Norway's government approved on Thursday the building of a copper mine near Europe's northernmost point despite years of opposition from indigenous Sami herders and fishermen.
Norway's decision on the copper mine has been viewed as a litmus test for the Arctic, where climate change and technology are enabling mineral and energy extraction, shipping and tourism, but threatening traditional ways of life. "The mining project will strengthen the industrial base in the north," Industry Minister Torbjoern Roe Isaksen of the centre-right coalition government said.
"It will contribute positively to the local community, with new jobs and skills."
The Nussir ASA project is expected to bring jobs and investment to the Kvalsund municipality, but the digging could damage summer reindeer pastures and a plan to dump tailings in the fjord would destroy spawning grounds for the coastal cod.
"I am shocked by the government's decision. I had hoped that the Norwegian government would have heard our arguments ... They do not take us seriously," reindeer herder Nils Mathis Sara told Reuters. "We will definitely protest against this decision."
A group of reindeer herders will discuss whether to take legal action in an attempt to stop the mine, he said.
One green group, Nature and Youth, was planning a demonstration in front of the Royal Palace in Oslo on Friday when the cabinet holds its weekly meeting with King Harald.
Nussir says the area contains an estimated 72 million tonnes of copper ore - Norway's largest reserve - and plans to invest more than 1 billion Norwegian kroner (Dh425.2m) in the mine while making only minimal intrusion in the local way of life.
Local officials gave a green light in 2012, but the project has since been stuck awaiting an operating licence, with big industry players paying close attention to the process, the International Centre for Reindeer Husbandry has said.
Kvalsund, a village of painted wooden houses on the Repparfjord with 1,027 inhabitants, said the mine would boost a municipality that spends 40 per cent of its income caring for the elderly as young people move away.
Herders around the Arctic in other Nordic nations, Russia, Canada and Alaska, echo the Norwegian Sami concerns, citing threats from climate change, mining, oil spills and poaching as well as thoughtless behaviour from townspeople and tourists.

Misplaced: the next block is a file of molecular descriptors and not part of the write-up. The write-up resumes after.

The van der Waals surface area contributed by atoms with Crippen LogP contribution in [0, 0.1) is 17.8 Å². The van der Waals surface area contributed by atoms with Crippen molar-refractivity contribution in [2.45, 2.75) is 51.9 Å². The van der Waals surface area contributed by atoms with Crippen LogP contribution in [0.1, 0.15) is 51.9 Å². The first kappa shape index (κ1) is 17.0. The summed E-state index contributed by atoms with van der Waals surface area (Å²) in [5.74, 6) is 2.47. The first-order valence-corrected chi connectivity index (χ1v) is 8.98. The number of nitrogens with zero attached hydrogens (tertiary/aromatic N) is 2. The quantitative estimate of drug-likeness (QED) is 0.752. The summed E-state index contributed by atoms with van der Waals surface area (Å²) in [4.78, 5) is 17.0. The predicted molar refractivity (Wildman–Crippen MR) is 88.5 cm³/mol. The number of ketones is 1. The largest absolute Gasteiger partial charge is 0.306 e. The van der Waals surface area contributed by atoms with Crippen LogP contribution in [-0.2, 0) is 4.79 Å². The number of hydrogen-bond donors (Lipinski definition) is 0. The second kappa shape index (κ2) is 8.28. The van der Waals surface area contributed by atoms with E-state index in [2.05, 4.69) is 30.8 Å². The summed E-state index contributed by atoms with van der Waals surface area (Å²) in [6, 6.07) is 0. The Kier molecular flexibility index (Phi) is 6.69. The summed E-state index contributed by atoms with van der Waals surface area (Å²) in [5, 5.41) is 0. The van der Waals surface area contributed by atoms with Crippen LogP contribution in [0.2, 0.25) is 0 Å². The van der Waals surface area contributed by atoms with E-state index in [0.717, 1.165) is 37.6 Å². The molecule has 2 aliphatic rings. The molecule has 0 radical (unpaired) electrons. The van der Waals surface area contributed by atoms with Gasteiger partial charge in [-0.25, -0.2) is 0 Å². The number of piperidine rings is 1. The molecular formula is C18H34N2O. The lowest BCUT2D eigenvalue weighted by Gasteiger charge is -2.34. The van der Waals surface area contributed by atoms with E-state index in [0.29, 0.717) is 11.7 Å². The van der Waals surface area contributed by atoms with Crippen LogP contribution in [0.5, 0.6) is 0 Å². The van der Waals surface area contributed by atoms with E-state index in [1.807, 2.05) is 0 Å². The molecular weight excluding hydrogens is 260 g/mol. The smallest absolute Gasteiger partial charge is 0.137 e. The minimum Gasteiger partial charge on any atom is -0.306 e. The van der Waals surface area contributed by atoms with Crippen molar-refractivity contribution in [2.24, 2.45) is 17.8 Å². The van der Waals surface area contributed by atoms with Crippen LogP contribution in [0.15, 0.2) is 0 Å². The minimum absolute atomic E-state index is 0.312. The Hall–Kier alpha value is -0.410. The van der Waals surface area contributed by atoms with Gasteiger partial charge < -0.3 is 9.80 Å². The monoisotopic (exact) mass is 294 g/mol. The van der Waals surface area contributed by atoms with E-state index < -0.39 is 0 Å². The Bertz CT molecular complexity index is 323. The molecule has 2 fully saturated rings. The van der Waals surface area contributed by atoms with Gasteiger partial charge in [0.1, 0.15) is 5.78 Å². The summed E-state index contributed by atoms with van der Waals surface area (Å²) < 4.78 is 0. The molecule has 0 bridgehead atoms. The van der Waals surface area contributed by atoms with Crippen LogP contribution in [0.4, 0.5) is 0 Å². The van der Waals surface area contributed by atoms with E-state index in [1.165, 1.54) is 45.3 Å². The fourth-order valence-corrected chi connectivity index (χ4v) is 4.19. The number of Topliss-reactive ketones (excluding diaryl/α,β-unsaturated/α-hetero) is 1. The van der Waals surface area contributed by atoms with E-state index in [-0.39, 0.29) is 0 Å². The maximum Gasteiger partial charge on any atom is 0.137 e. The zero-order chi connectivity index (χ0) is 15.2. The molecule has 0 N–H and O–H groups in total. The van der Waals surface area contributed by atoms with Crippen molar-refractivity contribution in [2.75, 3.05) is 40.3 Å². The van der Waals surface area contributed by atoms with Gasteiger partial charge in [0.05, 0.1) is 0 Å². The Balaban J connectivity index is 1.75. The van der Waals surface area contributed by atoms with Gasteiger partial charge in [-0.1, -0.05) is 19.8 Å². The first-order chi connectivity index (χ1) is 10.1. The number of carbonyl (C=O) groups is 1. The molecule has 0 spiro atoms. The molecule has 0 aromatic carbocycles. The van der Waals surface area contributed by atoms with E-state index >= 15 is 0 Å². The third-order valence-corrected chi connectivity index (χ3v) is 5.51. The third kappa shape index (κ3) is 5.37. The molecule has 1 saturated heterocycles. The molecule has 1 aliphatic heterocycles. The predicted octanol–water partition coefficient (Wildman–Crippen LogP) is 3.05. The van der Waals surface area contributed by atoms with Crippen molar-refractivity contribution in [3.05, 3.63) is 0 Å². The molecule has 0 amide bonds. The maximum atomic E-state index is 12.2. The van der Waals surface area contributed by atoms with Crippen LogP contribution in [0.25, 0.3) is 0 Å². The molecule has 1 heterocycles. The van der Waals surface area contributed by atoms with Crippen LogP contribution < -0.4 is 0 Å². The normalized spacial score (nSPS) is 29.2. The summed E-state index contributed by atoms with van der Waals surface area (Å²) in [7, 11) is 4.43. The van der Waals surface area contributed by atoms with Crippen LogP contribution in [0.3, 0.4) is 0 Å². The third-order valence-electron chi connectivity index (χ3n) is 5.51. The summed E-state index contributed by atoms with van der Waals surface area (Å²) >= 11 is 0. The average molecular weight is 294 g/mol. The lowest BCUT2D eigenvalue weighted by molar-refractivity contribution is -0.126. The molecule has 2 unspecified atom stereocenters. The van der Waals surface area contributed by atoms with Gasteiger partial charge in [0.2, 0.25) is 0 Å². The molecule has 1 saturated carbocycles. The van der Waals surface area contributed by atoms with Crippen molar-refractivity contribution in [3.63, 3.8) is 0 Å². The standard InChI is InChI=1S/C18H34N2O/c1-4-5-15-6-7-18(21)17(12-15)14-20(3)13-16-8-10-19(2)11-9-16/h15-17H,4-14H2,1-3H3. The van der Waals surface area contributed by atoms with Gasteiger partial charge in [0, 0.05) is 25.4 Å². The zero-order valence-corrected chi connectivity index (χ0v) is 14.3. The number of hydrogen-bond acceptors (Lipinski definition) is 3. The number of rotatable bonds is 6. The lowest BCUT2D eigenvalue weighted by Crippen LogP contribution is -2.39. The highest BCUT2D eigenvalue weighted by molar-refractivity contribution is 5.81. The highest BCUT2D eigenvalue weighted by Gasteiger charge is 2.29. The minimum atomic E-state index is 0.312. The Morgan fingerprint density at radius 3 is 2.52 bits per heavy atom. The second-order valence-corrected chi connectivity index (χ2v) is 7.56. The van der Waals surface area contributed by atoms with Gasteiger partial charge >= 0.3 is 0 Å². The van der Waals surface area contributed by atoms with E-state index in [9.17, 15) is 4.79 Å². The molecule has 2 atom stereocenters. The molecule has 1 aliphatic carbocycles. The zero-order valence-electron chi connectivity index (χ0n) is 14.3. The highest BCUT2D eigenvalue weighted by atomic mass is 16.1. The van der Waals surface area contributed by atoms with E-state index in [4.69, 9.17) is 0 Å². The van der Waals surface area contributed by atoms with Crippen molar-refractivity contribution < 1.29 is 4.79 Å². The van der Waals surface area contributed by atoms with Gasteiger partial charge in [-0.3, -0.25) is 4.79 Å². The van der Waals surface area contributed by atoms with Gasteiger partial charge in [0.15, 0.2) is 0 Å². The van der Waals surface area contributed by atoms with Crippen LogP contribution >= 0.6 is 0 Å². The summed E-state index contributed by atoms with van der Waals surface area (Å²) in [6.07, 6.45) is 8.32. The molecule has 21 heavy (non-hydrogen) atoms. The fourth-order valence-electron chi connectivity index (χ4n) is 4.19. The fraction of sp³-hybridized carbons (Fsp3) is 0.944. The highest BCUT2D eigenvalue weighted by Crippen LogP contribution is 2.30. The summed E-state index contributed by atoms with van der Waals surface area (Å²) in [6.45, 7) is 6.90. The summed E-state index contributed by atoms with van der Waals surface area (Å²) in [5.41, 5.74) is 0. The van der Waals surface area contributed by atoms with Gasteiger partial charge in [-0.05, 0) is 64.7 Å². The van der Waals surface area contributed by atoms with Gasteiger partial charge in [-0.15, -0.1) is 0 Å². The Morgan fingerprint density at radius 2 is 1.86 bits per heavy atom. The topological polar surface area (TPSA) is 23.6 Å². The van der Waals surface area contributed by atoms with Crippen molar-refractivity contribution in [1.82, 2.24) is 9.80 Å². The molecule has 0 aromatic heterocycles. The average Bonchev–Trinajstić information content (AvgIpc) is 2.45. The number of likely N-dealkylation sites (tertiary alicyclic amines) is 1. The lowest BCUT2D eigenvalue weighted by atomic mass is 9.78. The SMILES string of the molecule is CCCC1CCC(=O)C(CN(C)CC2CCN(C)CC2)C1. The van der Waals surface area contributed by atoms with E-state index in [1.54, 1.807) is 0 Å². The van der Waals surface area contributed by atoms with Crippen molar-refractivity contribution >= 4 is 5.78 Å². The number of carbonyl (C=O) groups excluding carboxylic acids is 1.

Global majors, including Eni, Equinor, Gazprom, Glencore, Lukoil and Rio Tinto, are all grappling with how to square their prospecting plans with the interests of people whose views count more than in the past.
Average temperatures in the Arctic regions of the world, where some four million people live, have risen more than 2° degrees Celsius (3.6°F) since pre-industrial times, twice as fast as the world average, according to research for the intergovernmental Arctic Council.
Norway is not alone in opening up the Arctic to heavy industry. In September The National reported on Yamal LNG, a $27 billion liquid natural gas plant that lies in Russian territory 450km miles north of the Arctic Circle.
In the winter, when there’s zero sun for more than two months, temperatures reach minus 25°C on land and minus 50°C in the blinding fog out at sea. But there’s a lot of fossil fuel in this wasteland - 44 trillion cubic feet, the equivalent of about 8 billion barrels of oil. So Yamal LNG, controlled by Russian natural gas producer Novatek, has brought together partners to spend an unprecedented sum on a minimum of fifteen 305 metre, $320 million tankers to break the ice themselves. “The vessel has to be able to perform her tasks in extremely harsh conditions,” Mika Hovilainen, an icebreaker specialist at Aker Arctic Technology, the Helsinki company that designed the ships, said at the time. “Systems have to work properly in a very wide range of temperatures.”
These vessels are part of a much bigger game. “This is perhaps the largest step forward in our developing of the Arctic,” Russian President Vladimir Putin said in December 2017 at the opening of the Yamal LNG facility. "This is where the largest mineral reserves are located. This is the site of a future transport artery that I am sure will be very good and efficient: the Northern Sea Route.”